(Note from Robin: This guest post is provided by Christina Major. Christina started her fantasy adventure webcomic in 2010 and loves reading, sharing, and connecting with the webcomic community. Her first comic is a Kickstarter Staff Pick, which you can check out at sombulus.com/kickstarter to help her reach her goal!)
If you make a webcomic for a few years, you (hopefully!) improve so much that it can be impossible to look at your archives the same way again. Lineart, understanding of flow and panel layout, speech bubble placements… sometimes your archives tells a more interesting story about how far you’ve come as an artist than the actual plot of the comic. It can be beautiful… but also stagnating to the future of your comic.
That’s the situation I found myself in with my fantasy adventure story, Sombulus. With over 350 pages under my belt and three completed story arcs, I was itching to run a Kickstarter to bring the first chapter to print. And even though my loyal readers appreciated my rough beginnings, their recommendations to others would often sound like this.
“You can hop in at any chapter and it still makes sense.”
“I tell people to skip the first 170 pages and start in the second story arc.”
“I was often confused as to what was going on and why.”
Reader feedback is important to me, so I took a close look at my archives when I heard these comments. Did I really want to take away time from my update schedule to fix things? What would I fix, and to what extent? Would long-time readers get mad or offended if I changed stuff that they liked? And what if I looked back in another 3 years and wanted to retcon everything again?
When you ask the question around the internet, “Should I redraw my archives?”, the answer is almost universally “No”, for these reasons:
Moving forward is more important than moving backward. Don’t take time away from your update schedule to fix things. Your readers got into your comic for a reason, so there must be something there that somebody liked. Tweaking the dials might change that experience. You’ll burn yourself out and possibly not finish updating your archives, which will look even worse than a natural progression of style. Comic readers have an understanding that when they’re following a long series, the art is going to change, and some folks actually appreciate seeing the artist is a human just like them and learning as they go.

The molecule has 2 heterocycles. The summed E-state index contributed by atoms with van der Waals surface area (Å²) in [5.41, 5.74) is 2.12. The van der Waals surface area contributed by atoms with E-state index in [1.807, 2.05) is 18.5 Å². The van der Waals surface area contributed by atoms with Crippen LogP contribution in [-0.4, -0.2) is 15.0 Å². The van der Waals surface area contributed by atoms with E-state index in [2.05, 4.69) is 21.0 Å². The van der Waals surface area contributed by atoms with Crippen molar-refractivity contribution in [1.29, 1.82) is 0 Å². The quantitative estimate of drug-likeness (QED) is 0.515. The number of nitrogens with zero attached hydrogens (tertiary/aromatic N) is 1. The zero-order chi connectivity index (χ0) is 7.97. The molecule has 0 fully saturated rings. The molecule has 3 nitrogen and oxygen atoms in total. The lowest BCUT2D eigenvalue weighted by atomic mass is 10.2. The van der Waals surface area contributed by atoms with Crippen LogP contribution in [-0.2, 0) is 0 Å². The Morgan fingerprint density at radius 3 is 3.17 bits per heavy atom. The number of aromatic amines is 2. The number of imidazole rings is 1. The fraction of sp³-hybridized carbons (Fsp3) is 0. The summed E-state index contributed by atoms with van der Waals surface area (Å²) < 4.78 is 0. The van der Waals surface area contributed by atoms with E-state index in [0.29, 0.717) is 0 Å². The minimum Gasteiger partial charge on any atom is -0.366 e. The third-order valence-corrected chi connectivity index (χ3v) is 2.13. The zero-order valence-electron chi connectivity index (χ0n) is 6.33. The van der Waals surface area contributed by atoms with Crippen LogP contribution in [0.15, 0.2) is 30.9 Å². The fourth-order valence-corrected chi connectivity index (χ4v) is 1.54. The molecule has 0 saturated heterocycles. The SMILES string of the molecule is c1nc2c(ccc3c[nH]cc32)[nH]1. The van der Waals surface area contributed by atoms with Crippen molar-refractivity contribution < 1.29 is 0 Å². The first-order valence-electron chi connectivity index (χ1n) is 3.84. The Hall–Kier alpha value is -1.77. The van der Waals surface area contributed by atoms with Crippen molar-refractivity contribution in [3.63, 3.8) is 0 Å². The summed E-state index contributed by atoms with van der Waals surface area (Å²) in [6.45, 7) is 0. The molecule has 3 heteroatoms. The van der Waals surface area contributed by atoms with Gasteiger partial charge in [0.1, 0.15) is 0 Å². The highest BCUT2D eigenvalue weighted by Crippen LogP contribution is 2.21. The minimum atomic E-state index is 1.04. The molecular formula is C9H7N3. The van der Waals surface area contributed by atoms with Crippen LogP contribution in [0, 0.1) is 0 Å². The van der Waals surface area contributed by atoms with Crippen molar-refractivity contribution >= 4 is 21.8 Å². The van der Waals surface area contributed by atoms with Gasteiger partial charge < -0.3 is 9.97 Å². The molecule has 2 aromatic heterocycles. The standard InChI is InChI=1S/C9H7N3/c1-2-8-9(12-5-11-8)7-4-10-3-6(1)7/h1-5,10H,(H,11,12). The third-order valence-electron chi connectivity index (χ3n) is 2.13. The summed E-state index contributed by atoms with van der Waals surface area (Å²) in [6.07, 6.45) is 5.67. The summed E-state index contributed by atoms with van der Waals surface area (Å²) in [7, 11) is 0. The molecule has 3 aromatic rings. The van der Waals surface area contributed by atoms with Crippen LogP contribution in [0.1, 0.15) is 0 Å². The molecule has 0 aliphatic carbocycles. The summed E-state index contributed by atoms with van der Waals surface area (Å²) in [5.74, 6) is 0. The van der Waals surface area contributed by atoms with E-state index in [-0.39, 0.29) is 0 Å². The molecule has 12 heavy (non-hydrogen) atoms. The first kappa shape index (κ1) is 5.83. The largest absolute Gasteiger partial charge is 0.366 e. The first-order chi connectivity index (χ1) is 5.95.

They’re good reasons and should absolutely be considered. But in the end, you’re the one who has to live with your comic, and you’re the one raising thousands of (other people’s) dollars for a print run. So it’s a very personal question. And the answer I came up with is that I couldn’t justify printing with a confusing and lackluster beginning, and I couldn’t move forward with my plans to expand my comic to conventions without books.
I needed a retcon. But I also needed rules.
Change any part of the story that made it confusing who the reader should care about.
If the reader doesn’t care, the reader won’t keep reading, period. In my case, this meant adding more exposition about the main characters and their motives, and removing/reducing the roles of side characters.
Remove story segments that didn’t advance the main plot.
Because I had a few more years of writing practice and a little space away from the story arc to look at the whole thing with fresh eyes, I was able to tighten the jokes and nix the fluff.
Unless it affected how people understood the story, don’t touch the art.
This one was hard, because I knew I was capable of making some drastic changes for the better. But again, this is a personal question, and when I was honest with myself, I knew that redoing it all was beyond my abilities, would push back my timeframe to get things to print by a year or more, and probably going to burn me out midway through.
In all of these cases, you’ll notice that the focus is not on improving my technical rendering or cool new plot ideas so much as making the existing story easy to connect with, and this was not something I could do alone. Trusted beta readers gave me essential feedback along the way, and were able to help me pinpoint what they could understand and what was still too obscure. After a good six months of editing, my first comic was ready to go and was a whopping 31 pages shorter than the original.
This month, I relaunched Sombulus Act 1, as well as the Kickstarter campaign for the very first print run (it’s got a few days left, if you want to check it out!). And the feedback from new and current readers who are seeing it for the first time is painting a very different picture:
“Just started your comic last night, around midnight, to see if it was any good – I looked up at the clock.. 1:30AM. Good stuff!”
“I really love the changes you’ve made! The story is much simpler and easier to follow, I get a better feel for the characters, and it’s both smoother and has a faster pace. You’ve got a really stellar first chapter on your hands!”
“Wow! Much tighter!”
Have you ever read a webcomic that did a retcon? What did you think of it? For webcomic authors out there who change things after the fact, what was your experience? Let us know in the comments!